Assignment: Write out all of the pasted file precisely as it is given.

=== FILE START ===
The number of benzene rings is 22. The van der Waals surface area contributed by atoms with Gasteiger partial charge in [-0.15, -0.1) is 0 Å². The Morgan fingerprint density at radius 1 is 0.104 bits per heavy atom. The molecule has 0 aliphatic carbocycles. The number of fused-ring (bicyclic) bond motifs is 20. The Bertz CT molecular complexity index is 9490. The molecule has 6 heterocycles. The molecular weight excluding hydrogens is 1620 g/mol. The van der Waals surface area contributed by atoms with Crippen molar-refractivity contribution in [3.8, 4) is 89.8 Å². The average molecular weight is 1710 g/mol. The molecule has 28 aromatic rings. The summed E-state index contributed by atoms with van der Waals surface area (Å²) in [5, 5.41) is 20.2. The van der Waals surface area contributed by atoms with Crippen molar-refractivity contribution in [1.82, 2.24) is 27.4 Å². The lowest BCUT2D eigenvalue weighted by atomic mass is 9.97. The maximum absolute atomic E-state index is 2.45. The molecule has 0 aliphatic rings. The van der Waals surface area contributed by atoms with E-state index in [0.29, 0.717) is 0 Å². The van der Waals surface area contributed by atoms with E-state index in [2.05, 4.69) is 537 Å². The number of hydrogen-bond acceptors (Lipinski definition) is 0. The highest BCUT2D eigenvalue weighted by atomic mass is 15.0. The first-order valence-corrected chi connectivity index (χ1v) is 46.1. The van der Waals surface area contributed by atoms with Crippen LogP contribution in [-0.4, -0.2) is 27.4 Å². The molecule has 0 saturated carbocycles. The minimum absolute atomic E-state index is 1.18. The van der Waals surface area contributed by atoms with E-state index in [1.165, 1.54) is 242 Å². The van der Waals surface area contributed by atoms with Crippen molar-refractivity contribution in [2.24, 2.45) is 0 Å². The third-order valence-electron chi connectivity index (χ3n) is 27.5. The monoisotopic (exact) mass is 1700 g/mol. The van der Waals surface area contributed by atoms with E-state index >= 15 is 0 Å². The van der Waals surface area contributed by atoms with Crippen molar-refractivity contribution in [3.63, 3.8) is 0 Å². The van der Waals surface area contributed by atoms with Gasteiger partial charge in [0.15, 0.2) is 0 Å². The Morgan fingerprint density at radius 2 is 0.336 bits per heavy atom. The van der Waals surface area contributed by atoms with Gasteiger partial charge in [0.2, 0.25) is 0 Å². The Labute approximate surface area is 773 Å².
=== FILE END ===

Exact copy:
The number of benzene rings is 22. The van der Waals surface area contributed by atoms with Gasteiger partial charge in [-0.15, -0.1) is 0 Å². The Morgan fingerprint density at radius 1 is 0.104 bits per heavy atom. The molecule has 0 aliphatic carbocycles. The number of fused-ring (bicyclic) bond motifs is 20. The Bertz CT molecular complexity index is 9490. The molecule has 6 heterocycles. The molecular weight excluding hydrogens is 1620 g/mol. The van der Waals surface area contributed by atoms with Crippen molar-refractivity contribution in [3.8, 4) is 89.8 Å². The average molecular weight is 1710 g/mol. The molecule has 28 aromatic rings. The summed E-state index contributed by atoms with van der Waals surface area (Å²) in [5, 5.41) is 20.2. The van der Waals surface area contributed by atoms with Crippen molar-refractivity contribution in [1.82, 2.24) is 27.4 Å². The lowest BCUT2D eigenvalue weighted by atomic mass is 9.97. The maximum absolute atomic E-state index is 2.45. The molecule has 0 aliphatic rings. The van der Waals surface area contributed by atoms with E-state index in [0.29, 0.717) is 0 Å². The van der Waals surface area contributed by atoms with E-state index in [2.05, 4.69) is 537 Å². The number of hydrogen-bond acceptors (Lipinski definition) is 0. The highest BCUT2D eigenvalue weighted by atomic mass is 15.0. The first-order valence-corrected chi connectivity index (χ1v) is 46.1. The van der Waals surface area contributed by atoms with Crippen LogP contribution in [-0.4, -0.2) is 27.4 Å². The molecule has 0 saturated carbocycles. The minimum absolute atomic E-state index is 1.18. The van der Waals surface area contributed by atoms with E-state index in [1.165, 1.54) is 242 Å². The van der Waals surface area contributed by atoms with Crippen molar-refractivity contribution in [2.24, 2.45) is 0 Å². The third-order valence-electron chi connectivity index (χ3n) is 27.5. The monoisotopic (exact) mass is 1700 g/mol. The van der Waals surface area contributed by atoms with E-state index >= 15 is 0 Å². The van der Waals surface area contributed by atoms with Crippen molar-refractivity contribution in [3.63, 3.8) is 0 Å². The van der Waals surface area contributed by atoms with Gasteiger partial charge in [0.15, 0.2) is 0 Å². The Morgan fingerprint density at radius 2 is 0.336 bits per heavy atom. The van der Waals surface area contributed by atoms with Gasteiger partial charge in [0.2, 0.25) is 0 Å². The Labute approximate surface area is 773 Å².